Authorizes appropriations.Restricts authority to take enforcement actions under CERCLA in cases of hazardous substance releases addressed by a State response plan.
Authorizes the President to bring enforcement actions in certain instances, including cases where a State requests assistance, there is migration of contamination across State lines or onto Federal property, or there is an imminent and substantial endangerment to public health or welfare or the environment and additional response actions are likely to be necessary.Makes restrictions on the President's authority to take such actions applicable only at sites in States that maintain, update at least annually, and make publicly available a record of sites at which response actions have been completed in the previous year and are planned to be addressed under the State response program in the upcoming year.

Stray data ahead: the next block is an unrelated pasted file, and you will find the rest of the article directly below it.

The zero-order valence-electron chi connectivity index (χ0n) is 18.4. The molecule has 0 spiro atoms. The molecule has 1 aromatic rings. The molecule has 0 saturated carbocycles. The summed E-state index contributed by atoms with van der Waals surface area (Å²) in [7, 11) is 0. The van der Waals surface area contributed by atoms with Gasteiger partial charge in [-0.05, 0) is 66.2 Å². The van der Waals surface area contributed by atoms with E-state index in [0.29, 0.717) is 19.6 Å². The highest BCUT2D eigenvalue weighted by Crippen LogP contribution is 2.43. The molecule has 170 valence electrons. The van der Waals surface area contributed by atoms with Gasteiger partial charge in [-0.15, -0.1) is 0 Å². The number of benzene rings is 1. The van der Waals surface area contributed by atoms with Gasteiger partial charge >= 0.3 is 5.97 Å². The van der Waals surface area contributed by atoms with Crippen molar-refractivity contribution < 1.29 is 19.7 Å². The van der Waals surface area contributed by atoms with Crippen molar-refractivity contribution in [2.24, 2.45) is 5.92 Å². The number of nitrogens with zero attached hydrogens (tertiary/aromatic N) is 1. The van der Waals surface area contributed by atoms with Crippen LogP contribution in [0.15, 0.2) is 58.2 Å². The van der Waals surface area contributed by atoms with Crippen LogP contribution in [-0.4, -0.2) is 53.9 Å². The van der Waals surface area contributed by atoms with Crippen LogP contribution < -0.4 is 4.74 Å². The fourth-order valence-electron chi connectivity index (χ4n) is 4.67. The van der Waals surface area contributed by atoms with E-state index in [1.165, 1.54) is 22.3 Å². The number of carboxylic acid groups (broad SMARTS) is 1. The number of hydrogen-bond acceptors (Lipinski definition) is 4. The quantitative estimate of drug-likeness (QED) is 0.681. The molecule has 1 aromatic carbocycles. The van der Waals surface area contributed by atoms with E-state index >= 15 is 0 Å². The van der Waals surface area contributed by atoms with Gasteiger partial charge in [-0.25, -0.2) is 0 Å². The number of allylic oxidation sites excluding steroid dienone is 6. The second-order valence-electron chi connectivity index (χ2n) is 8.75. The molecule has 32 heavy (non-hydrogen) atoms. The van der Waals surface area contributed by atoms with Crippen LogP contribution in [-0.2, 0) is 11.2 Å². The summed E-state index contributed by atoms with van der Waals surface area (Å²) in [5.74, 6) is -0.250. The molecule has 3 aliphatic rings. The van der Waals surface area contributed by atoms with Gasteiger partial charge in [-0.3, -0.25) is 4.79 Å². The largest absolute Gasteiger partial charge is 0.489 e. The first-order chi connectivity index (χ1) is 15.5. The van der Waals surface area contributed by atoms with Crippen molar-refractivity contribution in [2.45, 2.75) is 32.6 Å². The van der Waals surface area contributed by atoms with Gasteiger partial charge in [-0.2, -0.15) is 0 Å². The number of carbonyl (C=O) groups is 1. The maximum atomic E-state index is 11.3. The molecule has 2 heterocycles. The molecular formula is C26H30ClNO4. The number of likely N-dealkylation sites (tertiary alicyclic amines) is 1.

Applies enforcement action requirements only to response actions conducted after June 8, 2000.
Section 302 -
Requires the President to defer final listing of an eligible response site on the National Priorities List if the State is conducting a response action in compliance with a State response program that will provide long-term health and environmental protection or is actively pursuing an agreement to perform such an action with a capable person.
Requires reasonable progress toward completion of actions for deferral of listing.
Permits the President to decline to defer, or discontinue a deferral if:
(1) deferral would be inappropriate because the State, as an owner, operator, or significant contributor is a potentially responsible party;
(2) the criteria under the National Contingency Plan for issuance of a health advisory have been met; or
(3) the other conditions under this section for deferral are no longer being met.

House Republican Conference Summary

The summary below was written by the House Republican Conference, which is the caucus of Republicans in the House of Representatives.


No summary available.

House Democratic Caucus Summary